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Flatbush Flashback

I'm Ready for My Close-Up, Mr. Paul

When Paul Slimak, whom you may know as the Singing Nazi from the Beaver Street promotional videos, insists, in-character as Erich von Pauli, that you publish a close-up of yourself from your most recent photo session, you have no choice but to publish a close-up.

So, here's a close-up that in-house photographer Michael Paul shot the other day. I'm standing on the corner of West Street and Houston, in downtown Manhattan, waiting for the light to change and looking as if I'm about to tell you something--you've probably just asked me for directions.

As for the title of this post, it’s a reference to the famous line from the last few minutes of Sunset Boulevard, spoken by Norma Desmond (Gloria Swanson): “Alright Mr. DeMille, I’m ready for my close-up.” And by the time Michael Paul (not to be confused with Paul Slimak, whom I call “Henry Dorfman” in Beaver Street) shot this, I was, after a hard afternoon of posing, more than ready for my close-up. Read More 
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Word and Image 3

This being 12/12/12 (12 + 12 + 12 = 36 = 9) and only 9 days before the end of the world (according to the Mayan Long Count calendar), one would think that an amateur numerologist such as myself would devote today's blog to numerology. But no, I'll save that for December 21, and instead return to the subject of word and image--because yesterday I did another photo shoot with Michael Paul, who last took my picture in October, in the East Village.

Because a writer's image can be more important that his words, posing for photographs is something I take seriously. The ideal, as I've said before, is the Harold Halma photo of Truman Capote that appeared on the dust jacket of Other Voices, Other Rooms--an image that made the young author a star and that people talked about more than Capote's prose.

Well, I don’t think I’ve yet achieved that ideal, and perhaps I’ll need to attend an elite modeling academy before I do, but yesterday’s session by the Hudson River did produce a number of promising images, including the one above. Taken at 4 P.M., on the walkway to the Holland Tunnel ventilation tower, with Jersey City in the background, this scenic bit of real estate, about ten bocks from where I live, was completely flooded during Hurricane Sandy.

What I like about the picture is the perspective, the dramatic sky, the curve of the walkway, and my thoughtful expression as I look south, towards the so-called “Freedom Tower” and the downtown Manhattan skyline. It’s a natural shot, in my natural environment, looking very much as I would on any other day.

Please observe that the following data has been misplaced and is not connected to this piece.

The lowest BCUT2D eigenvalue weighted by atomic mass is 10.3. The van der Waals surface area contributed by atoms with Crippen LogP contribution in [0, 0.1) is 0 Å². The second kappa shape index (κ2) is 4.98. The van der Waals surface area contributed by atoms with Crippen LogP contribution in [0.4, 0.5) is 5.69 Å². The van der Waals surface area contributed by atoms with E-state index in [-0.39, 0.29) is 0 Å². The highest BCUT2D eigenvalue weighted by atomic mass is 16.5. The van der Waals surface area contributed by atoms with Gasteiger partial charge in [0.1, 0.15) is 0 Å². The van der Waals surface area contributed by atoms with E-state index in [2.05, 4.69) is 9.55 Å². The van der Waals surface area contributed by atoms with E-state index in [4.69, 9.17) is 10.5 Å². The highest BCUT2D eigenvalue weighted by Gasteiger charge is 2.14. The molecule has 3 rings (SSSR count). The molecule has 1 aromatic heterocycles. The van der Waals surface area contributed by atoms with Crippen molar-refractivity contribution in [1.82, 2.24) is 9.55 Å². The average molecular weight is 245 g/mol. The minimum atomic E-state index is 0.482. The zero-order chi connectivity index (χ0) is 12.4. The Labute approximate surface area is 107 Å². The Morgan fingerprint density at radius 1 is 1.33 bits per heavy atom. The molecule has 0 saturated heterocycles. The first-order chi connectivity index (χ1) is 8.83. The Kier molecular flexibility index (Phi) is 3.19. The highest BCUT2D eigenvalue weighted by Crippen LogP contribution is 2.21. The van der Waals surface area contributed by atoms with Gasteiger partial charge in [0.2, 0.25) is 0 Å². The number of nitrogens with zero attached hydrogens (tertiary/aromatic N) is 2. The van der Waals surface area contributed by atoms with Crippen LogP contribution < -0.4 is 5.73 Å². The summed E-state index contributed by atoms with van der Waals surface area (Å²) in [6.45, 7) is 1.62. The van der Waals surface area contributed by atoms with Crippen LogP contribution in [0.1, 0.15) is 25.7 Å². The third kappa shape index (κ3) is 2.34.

Ah, but will it sell books? Read More 
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Word and Image 2

Here's another shot from my East Village photography session with Michael Paul. This picture, taken in front of Anthony Aiden Opticians on St. Mark's Place, is a reference to my John Lennon biography, Nowhere Man. The art installation in the window is, of course, an homage to Andy Warhol and Lennon.

The four images of Lennon are similar to Warhol's well-known Lennon silkscreen, and the Campbell's Tomato Soup cans refer to the Warhol silkscreen that launched the pop art movement in 1962.

Lennon, who was once friendly with Warhol, seemed to have become irritated with him (and a lot of other people) during his “househusband” years—because while he was holed up in the Dakota, scribbling in his journal, Warhol was hanging around Studio 54, and his name was routinely appearing in gossip columns. Referring to Warhol’s early career as a commercial illustrator, Lennon had noted: I was an artist while he was still drawing fucking shoes!

Whatever the case, this is my favorite Lennon reference shot since the one taken in Mexico City on October 9, 2005, in which I’m wearing the same sunglasses. They’d both work well as Warholian-style silkscreens, I think. Read More 
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Word and Image 1

The idea that a writer's image is as important, if not more important, than his words is as old as the writing biz itself. One of the most famous examples of this is the picture that Harold Halma took of Truman Capote for the dust jacket of his first novel, Other Voices, Other Rooms. People talked about this sultry shot of the 24-year-old Capote reclining on a sofa more than they talked about his prose. It's the image that made the author a star.

I’ve always tried to portray myself as somewhat less scruffy than I am in real life. In general, if I’m posing for publicity shots, I wear a nice sport jacket, a good pair of jeans, and shoes rather than sneakers. And I’ve gotten some good results with this costume, notably the shot taken by Marcia Resnick that’s on the back cover of Beaver Street.

This week, Michael Paul, a photographer I’d recently met, offered to shoot me in Tompkins Square Park and around the East Village. So, I decided to try something different—a more natural semi-grunge look. I wore a jean jacket, a faded pair of blue jeans, an old pair of sneakers, and T-shirt. You can see one result above. I don’t know if it’s going to help me sell more books, but it is an accurate representation of how I’d look if you ran into me on the street. I’ll post another shot tomorrow. Read More 
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